Students are responsible for finding and arranging an internship. Begin by considering your learning needs:

  • What kinds of writing do you want to practice?
  • What problems do you want to work on?
  • What kinds of experience do you seek to accumulate?

When you can answer questions like these, you’ll know what type of internship that best suits you. The next question is where: do you want your internship to be local, in another part of the state or country, or in another part of the world? As you consider what location you desire, also consider what you already know about authors who write the kind of work you want: are there companies or organizations you are familiar with? Will you need to search options? As you locate potential sources of internships, contact them to see if they offer internships or if they are interested in providing an internship.

No, the department does not generally maintain such arrangements or relationships. Internships are individually tailored; it’s important for each student to develop their own internship arrangement.

Many, perhaps most, internships are arranged through personal contacts the student already has or develops through their research. For less local internships, MSU’s Office of Career, Internship, and Student Employment Services can be helpful, particularly their Hire a Bobcat job search system.

The only requirement for whom you intern with is that the person or organization be professionally engaged in a legitimate business or service pursuit. Examples:

  • Companies / businesses
  • Publishers and journalist organizations
  • Non-profit and non-governmental organizations
  • Community-service organizations and initiatives
  • Government offices and services
  • Professional services (e.g., legal, medical, design, etc)
  • Religious organizations
  • University offices and initiatives (including Extension)

An internship may be paid or unpaid. It is often easier to arrange unpaid internships; however, paid internships are ideal. Avoid taking unpaid internships at corporations or organizations that have high profit margins—a major company should not be using free labor; in fact, federal law prohibits it. At a small community or volunteer organization, an unpaid internship may make more sense. Most importantly, there is no rule against earned academic credit for a paid internship. The idea that this is not permitted is a myth.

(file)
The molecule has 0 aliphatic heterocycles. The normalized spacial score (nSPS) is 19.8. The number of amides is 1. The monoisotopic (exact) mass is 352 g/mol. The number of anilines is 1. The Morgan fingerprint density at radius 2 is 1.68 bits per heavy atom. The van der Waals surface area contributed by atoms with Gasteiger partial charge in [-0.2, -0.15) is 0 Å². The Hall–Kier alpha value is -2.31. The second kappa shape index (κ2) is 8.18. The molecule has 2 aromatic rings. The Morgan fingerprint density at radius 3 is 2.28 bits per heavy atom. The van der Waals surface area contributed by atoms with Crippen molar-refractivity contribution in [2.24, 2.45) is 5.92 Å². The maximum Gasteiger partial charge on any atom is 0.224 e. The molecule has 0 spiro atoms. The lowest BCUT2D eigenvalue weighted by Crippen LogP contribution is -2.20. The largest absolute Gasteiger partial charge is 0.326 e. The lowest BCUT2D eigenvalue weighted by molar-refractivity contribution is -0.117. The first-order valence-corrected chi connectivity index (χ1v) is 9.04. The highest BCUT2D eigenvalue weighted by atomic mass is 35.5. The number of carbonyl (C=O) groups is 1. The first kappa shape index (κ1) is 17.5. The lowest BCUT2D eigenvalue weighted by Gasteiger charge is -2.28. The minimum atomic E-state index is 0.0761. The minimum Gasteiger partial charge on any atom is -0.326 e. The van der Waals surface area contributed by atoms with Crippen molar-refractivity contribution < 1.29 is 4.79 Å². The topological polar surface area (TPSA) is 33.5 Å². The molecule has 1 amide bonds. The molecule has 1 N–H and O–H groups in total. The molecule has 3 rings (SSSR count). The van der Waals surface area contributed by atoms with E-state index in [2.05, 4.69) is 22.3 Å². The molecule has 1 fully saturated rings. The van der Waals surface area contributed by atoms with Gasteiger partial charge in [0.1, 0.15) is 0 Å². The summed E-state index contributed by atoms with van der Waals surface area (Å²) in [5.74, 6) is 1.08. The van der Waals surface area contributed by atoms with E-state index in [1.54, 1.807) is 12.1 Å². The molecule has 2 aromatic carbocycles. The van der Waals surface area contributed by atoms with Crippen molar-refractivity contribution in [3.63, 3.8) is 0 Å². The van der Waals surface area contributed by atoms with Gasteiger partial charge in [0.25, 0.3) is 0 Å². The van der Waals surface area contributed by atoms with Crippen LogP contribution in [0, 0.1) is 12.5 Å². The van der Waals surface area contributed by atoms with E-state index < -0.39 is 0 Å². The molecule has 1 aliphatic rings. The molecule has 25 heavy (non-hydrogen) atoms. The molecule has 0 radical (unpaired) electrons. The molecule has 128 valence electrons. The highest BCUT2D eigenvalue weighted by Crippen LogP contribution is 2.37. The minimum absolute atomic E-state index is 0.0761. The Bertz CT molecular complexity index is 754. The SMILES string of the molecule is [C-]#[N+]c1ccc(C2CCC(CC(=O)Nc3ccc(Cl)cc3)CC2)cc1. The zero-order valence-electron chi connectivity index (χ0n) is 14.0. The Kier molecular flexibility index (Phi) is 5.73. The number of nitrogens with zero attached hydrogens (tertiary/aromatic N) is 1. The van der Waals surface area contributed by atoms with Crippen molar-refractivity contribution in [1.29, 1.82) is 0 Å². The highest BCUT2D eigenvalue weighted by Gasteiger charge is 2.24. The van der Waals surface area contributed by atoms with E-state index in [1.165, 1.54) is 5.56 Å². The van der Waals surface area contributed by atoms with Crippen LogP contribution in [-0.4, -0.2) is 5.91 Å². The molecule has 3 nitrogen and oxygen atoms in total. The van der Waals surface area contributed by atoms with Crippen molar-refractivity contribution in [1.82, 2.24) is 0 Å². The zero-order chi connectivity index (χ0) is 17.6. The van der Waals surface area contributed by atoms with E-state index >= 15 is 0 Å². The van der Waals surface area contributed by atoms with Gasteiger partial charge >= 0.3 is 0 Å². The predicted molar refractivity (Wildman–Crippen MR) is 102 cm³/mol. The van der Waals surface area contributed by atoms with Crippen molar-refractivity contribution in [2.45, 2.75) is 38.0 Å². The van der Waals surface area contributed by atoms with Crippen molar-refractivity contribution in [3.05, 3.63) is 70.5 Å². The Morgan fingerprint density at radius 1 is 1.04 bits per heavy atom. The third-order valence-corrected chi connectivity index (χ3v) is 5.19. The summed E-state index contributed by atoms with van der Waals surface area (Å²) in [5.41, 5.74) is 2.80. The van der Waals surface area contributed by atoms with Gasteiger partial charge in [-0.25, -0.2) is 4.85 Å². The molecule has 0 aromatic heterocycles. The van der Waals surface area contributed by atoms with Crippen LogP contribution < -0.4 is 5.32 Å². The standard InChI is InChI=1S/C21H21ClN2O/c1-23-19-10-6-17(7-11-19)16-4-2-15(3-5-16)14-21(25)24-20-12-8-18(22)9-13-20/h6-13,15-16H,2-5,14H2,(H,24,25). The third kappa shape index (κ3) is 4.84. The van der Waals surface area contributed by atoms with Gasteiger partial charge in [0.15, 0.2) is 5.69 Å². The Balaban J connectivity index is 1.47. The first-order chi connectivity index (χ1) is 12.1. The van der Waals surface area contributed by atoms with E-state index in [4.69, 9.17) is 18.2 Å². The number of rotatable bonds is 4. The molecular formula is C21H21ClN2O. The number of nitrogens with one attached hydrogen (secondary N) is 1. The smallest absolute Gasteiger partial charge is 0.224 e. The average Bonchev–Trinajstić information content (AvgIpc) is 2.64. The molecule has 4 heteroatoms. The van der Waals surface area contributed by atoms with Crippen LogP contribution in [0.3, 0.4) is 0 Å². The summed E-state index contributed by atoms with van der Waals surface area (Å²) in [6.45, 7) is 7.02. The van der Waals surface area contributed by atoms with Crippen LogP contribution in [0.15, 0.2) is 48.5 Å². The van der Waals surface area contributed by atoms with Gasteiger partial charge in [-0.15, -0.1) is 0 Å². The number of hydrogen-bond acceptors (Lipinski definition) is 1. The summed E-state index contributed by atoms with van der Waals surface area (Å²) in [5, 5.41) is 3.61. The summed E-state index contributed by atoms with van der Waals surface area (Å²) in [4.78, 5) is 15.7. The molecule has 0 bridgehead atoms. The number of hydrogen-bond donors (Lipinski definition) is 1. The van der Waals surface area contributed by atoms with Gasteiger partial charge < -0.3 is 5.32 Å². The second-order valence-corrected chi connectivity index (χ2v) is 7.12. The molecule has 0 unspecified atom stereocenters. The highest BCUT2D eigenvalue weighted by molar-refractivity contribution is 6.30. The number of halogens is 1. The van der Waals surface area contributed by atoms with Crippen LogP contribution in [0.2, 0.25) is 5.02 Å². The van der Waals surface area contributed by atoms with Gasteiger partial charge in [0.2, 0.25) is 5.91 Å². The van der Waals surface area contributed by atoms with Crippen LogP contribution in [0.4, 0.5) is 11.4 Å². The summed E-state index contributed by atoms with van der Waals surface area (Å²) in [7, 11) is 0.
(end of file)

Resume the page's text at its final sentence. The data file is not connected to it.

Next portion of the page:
Perhaps. The internship essentially adds an academic element to any professional experience. If your current employment involves substantial writing, if your work supervisor is willing to evaluate it for internship credit, and if a faculty sponsor (see below) agrees that it has merit as a learning experience, then you could consider enrolling for internship credit by adding that academic component (see below). You should consider whether using an existing job for internship credit provides the best possible learning experience balanced with your other responsibilities.

Generally, a semester-length three credit hour internship should require about the same amount of work as any other three-hour course, which the university calculates at nine to ten hours per week. (In a regular course, that’s three hours in class and six hours out.) However, writing is often not a task well measured in hours. You may want to negotiate with your faculty sponsor that your internship should be measured in writing production rather than time. A typical three-hour internship might ask you to produce a handful of major documents.

No; a WRIT internship must include a substantial amount of writing, however, there may be many other duties in addition to the writing an intern produces. If the internship does not contain a substantive amount of writing, you may either need to serve as an intern longer (to build up a sufficient amount of writing experience in the position) or you might not be able to count it toward the Writing option. Finding a fair balance will be what you negotiate with your faculty sponsor. You are encouraged to remember that “writing” can include documents in many modes and genres.

See the previous question. Like most elements of an internship, there is no hard-and-fast rule; you and your faculty sponsor will review the amount of work you propose to accomplish and negotiate a fair amount of academic credit for the work.

Internships require both professional work you do as an intern, and academic work you do as a student. It is the academic work that allows the university to award academic credit for your experiential learning. A typical set of academic assignments would be a weekly learning log (the work completed for the internship that week and what have you learned from it) with an end-of-semester learning reflection of six to eight pages addressing the question of what do you know now that you did not know at the beginning of the internship, and how did you learn it. An internship which was “thin” on other writing might be bolstered by additional academic work, such as a research project related to the work or organization you’re interning with.